Oregon Bill Regulates Dog Breeders, Pet Stores

Legislation places limits on owning intact dogs and provides puppy "warranty” provisions.

Posted: July 30, 2009, 5 a.m. EDT

Oregon’s governor has signed into law a measure that would prohibit any person from having more than 50 adult intact dogs. The legislation also provides disclosure requirements for pet stores and warranty provisions for pet dealers.

House Bill 2470, which becomes effective Jan. 1, 2010, prohibits any person from possessing, controlling or having charge of 50 intact dogs over the age of 2. Any person in possession or control of at least 10 sexually intact dogs at least 8 months old are subject to specific care requirements, including:

  • Providing sufficient space for dogs;
  • Providing enclosures meeting certain standards, including solid flooring;
  • Providing at least one hour of exercise;
  • Maintaining detailed records of each dog.

A retail pet store that offers a dog for sale must provide the following information:

  • If known, the dog’s breed, age and date of birth;
  • Sex and color of the dog;
  • A list and proof of inoculations;
  • A list of all medical treatment provided to the dog;
  • The name and business address of the breeder;
  • The retail price of the dog;
  • Any congenital disorder or heredity diseases in the parents;
  • Pedigree information, if applicable;
  • Reason stated for a previous buyer returning the pet, if applicable;
  • Information on the number of litters born during the one-year period before the day the dog was born.

In addition, HB 2470 provides warranty provisions for those purchasing a dog from a pet dealer. A “pet dealer” is defined as anyone selling five or more litters of dogs during any one-year period.

A pet dealer would be responsible for providing a full refund of the purchase price if, within 15 days of the sale of the animal, a veterinarian certifies that the dog is diseased. The warranty would also apply to congenital conditions that are certified by a veterinarian within a year after the dog is purchased. Instead of a full refund, compensation can be an exchange or reimbursements for veterinary fees up to the cost of the dog.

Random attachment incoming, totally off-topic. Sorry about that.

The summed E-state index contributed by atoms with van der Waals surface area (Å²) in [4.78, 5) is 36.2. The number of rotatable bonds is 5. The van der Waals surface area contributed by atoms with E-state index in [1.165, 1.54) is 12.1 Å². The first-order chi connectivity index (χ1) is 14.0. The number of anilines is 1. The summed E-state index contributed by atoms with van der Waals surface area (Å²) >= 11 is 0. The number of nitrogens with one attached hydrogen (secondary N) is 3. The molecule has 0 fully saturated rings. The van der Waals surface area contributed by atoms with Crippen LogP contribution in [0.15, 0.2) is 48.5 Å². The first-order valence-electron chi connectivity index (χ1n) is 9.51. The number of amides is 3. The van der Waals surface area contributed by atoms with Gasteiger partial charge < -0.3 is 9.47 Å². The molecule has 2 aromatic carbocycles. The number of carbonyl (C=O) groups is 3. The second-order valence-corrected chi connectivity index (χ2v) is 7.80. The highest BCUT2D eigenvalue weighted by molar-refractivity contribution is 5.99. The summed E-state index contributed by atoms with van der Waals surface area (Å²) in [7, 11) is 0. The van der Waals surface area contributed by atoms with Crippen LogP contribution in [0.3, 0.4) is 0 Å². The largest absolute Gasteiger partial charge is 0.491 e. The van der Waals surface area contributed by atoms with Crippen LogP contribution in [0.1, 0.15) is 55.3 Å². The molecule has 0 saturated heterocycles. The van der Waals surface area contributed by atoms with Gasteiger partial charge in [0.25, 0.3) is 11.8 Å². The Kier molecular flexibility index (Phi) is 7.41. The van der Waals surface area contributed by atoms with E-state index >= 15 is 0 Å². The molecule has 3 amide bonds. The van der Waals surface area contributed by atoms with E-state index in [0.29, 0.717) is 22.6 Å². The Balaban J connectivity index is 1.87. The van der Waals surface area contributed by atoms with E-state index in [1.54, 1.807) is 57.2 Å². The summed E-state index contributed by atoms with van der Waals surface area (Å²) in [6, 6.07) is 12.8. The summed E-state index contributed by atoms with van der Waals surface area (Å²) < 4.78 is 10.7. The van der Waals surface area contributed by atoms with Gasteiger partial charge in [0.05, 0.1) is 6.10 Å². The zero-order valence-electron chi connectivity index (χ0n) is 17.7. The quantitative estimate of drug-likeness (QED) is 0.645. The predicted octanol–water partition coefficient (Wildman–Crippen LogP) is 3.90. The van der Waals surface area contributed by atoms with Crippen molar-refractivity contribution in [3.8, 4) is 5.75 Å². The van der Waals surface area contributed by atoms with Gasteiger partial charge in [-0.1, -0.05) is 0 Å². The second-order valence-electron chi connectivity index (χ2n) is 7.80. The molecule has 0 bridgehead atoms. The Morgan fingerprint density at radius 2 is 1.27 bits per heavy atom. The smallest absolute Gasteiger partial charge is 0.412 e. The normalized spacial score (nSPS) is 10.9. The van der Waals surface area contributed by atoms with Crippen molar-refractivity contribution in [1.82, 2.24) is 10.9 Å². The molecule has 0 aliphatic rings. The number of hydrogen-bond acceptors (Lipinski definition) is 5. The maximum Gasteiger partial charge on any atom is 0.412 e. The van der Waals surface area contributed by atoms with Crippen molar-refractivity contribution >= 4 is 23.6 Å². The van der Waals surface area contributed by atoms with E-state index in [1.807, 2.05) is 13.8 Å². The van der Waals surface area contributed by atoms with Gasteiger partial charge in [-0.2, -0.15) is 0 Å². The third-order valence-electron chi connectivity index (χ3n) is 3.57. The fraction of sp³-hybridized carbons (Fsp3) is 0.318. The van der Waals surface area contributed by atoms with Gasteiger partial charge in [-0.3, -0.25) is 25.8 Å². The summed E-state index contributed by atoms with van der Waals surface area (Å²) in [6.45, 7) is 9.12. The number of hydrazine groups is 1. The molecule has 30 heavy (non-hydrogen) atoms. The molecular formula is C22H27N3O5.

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Zeke   Portland, OR

2/15/2010 3:14:37 PM

This is merely the first step in banning pets and livestock completely. You think they are regulating other people, but as they systematically reduce the numbers that trigger the various regulations they will eventually be regulating you. If you support them you are willing victims of their overall
strategy:

"We have no ethical obligation to preserve the different breeds of livestock produced through selective breeding. . One generation and out. We have no problem with the extinction of domestic animals. They are creations of human selective breeding." Wayne Pacelle, president and CEO of Humane Society of the US, formerly of Friends of Animals and Fund for
Animals

"My goal is the abolition of all animal agriculture." JP Goodwin, employed at the Humane Society of the US, formerly at Coalition to Abolish the Fur Trade, as quoted on AR-Views, an animal rights Internet discussion group in 1996.

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Galadriel   Lothlorien, CA

7/30/2009 10:42:18 PM

I'm of two minds with this. California wants to ban all intact dogs.

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Shelley   Bakersfield, CA

7/30/2009 7:36:50 PM

Calif. is working on this also!! I hope it becomes law here!!!!

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Jenn   Wheaton, IL

7/30/2009 12:15:29 PM

Me too!

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